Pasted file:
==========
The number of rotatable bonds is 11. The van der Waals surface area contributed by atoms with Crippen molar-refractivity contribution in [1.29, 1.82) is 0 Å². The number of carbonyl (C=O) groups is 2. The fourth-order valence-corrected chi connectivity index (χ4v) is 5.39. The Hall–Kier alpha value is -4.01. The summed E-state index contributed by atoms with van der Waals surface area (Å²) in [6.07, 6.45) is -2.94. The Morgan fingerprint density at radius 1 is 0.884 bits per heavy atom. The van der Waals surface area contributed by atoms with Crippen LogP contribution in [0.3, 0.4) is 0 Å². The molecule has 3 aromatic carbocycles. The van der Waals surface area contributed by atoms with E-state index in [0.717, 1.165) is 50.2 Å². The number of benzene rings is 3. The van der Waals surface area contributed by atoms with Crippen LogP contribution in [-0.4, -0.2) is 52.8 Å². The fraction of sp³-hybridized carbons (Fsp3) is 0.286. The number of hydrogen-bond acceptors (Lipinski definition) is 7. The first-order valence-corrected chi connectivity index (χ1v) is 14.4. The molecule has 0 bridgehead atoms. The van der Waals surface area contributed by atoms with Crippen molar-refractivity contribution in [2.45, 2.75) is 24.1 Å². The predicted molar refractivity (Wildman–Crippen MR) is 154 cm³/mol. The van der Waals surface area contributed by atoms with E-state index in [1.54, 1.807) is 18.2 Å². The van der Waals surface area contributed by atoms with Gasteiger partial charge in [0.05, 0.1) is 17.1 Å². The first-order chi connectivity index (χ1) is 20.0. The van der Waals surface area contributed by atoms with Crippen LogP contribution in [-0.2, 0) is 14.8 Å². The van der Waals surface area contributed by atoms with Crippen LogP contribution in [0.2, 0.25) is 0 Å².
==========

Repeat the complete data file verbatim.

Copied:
The number of rotatable bonds is 11. The van der Waals surface area contributed by atoms with Crippen molar-refractivity contribution in [1.29, 1.82) is 0 Å². The number of carbonyl (C=O) groups is 2. The fourth-order valence-corrected chi connectivity index (χ4v) is 5.39. The Hall–Kier alpha value is -4.01. The summed E-state index contributed by atoms with van der Waals surface area (Å²) in [6.07, 6.45) is -2.94. The Morgan fingerprint density at radius 1 is 0.884 bits per heavy atom. The van der Waals surface area contributed by atoms with Crippen LogP contribution in [0.3, 0.4) is 0 Å². The molecule has 3 aromatic carbocycles. The van der Waals surface area contributed by atoms with E-state index in [0.717, 1.165) is 50.2 Å². The number of benzene rings is 3. The van der Waals surface area contributed by atoms with Crippen LogP contribution in [-0.4, -0.2) is 52.8 Å². The fraction of sp³-hybridized carbons (Fsp3) is 0.286. The number of hydrogen-bond acceptors (Lipinski definition) is 7. The first-order valence-corrected chi connectivity index (χ1v) is 14.4. The molecule has 0 bridgehead atoms. The van der Waals surface area contributed by atoms with Crippen molar-refractivity contribution in [2.45, 2.75) is 24.1 Å². The predicted molar refractivity (Wildman–Crippen MR) is 154 cm³/mol. The van der Waals surface area contributed by atoms with E-state index in [1.54, 1.807) is 18.2 Å². The van der Waals surface area contributed by atoms with Gasteiger partial charge in [0.05, 0.1) is 17.1 Å². The first-order chi connectivity index (χ1) is 20.0. The van der Waals surface area contributed by atoms with Crippen LogP contribution in [-0.2, 0) is 14.8 Å². The van der Waals surface area contributed by atoms with Crippen LogP contribution in [0.2, 0.25) is 0 Å².